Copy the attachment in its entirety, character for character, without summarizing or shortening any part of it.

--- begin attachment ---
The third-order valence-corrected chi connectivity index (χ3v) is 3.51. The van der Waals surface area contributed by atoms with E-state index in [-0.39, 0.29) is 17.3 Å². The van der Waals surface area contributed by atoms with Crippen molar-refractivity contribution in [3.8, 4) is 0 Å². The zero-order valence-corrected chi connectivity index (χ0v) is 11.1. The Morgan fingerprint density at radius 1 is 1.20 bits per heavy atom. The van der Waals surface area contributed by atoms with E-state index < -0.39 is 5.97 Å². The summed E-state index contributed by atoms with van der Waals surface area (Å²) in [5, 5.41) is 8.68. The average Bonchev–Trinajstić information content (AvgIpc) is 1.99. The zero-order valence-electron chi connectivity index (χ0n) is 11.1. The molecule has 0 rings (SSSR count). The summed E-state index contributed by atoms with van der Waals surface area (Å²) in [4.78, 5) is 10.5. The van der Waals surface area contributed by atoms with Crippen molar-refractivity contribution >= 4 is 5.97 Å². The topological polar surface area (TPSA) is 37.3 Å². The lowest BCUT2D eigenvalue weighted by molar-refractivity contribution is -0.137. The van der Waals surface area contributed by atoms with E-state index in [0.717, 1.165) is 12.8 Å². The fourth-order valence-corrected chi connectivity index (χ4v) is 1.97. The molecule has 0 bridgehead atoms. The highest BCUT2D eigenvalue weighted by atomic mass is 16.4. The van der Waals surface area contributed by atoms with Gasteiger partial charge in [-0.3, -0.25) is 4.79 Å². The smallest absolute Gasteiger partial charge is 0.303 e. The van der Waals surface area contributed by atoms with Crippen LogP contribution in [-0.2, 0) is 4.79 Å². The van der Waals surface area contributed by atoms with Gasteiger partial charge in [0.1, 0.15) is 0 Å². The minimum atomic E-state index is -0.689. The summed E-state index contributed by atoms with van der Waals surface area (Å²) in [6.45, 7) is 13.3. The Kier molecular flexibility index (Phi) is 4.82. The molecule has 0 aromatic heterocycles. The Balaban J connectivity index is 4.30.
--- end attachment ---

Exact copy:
The third-order valence-corrected chi connectivity index (χ3v) is 3.51. The van der Waals surface area contributed by atoms with E-state index in [-0.39, 0.29) is 17.3 Å². The van der Waals surface area contributed by atoms with Crippen molar-refractivity contribution in [3.8, 4) is 0 Å². The zero-order valence-corrected chi connectivity index (χ0v) is 11.1. The Morgan fingerprint density at radius 1 is 1.20 bits per heavy atom. The van der Waals surface area contributed by atoms with E-state index < -0.39 is 5.97 Å². The summed E-state index contributed by atoms with van der Waals surface area (Å²) in [5, 5.41) is 8.68. The average Bonchev–Trinajstić information content (AvgIpc) is 1.99. The zero-order valence-electron chi connectivity index (χ0n) is 11.1. The molecule has 0 rings (SSSR count). The summed E-state index contributed by atoms with van der Waals surface area (Å²) in [4.78, 5) is 10.5. The van der Waals surface area contributed by atoms with Crippen molar-refractivity contribution >= 4 is 5.97 Å². The topological polar surface area (TPSA) is 37.3 Å². The lowest BCUT2D eigenvalue weighted by molar-refractivity contribution is -0.137. The van der Waals surface area contributed by atoms with E-state index in [0.717, 1.165) is 12.8 Å². The fourth-order valence-corrected chi connectivity index (χ4v) is 1.97. The molecule has 0 bridgehead atoms. The highest BCUT2D eigenvalue weighted by atomic mass is 16.4. The van der Waals surface area contributed by atoms with Gasteiger partial charge in [-0.3, -0.25) is 4.79 Å². The smallest absolute Gasteiger partial charge is 0.303 e. The van der Waals surface area contributed by atoms with Crippen LogP contribution in [-0.2, 0) is 4.79 Å². The van der Waals surface area contributed by atoms with Gasteiger partial charge in [0.1, 0.15) is 0 Å². The minimum atomic E-state index is -0.689. The summed E-state index contributed by atoms with van der Waals surface area (Å²) in [6.45, 7) is 13.3. The Kier molecular flexibility index (Phi) is 4.82. The molecule has 0 aromatic heterocycles. The Balaban J connectivity index is 4.30.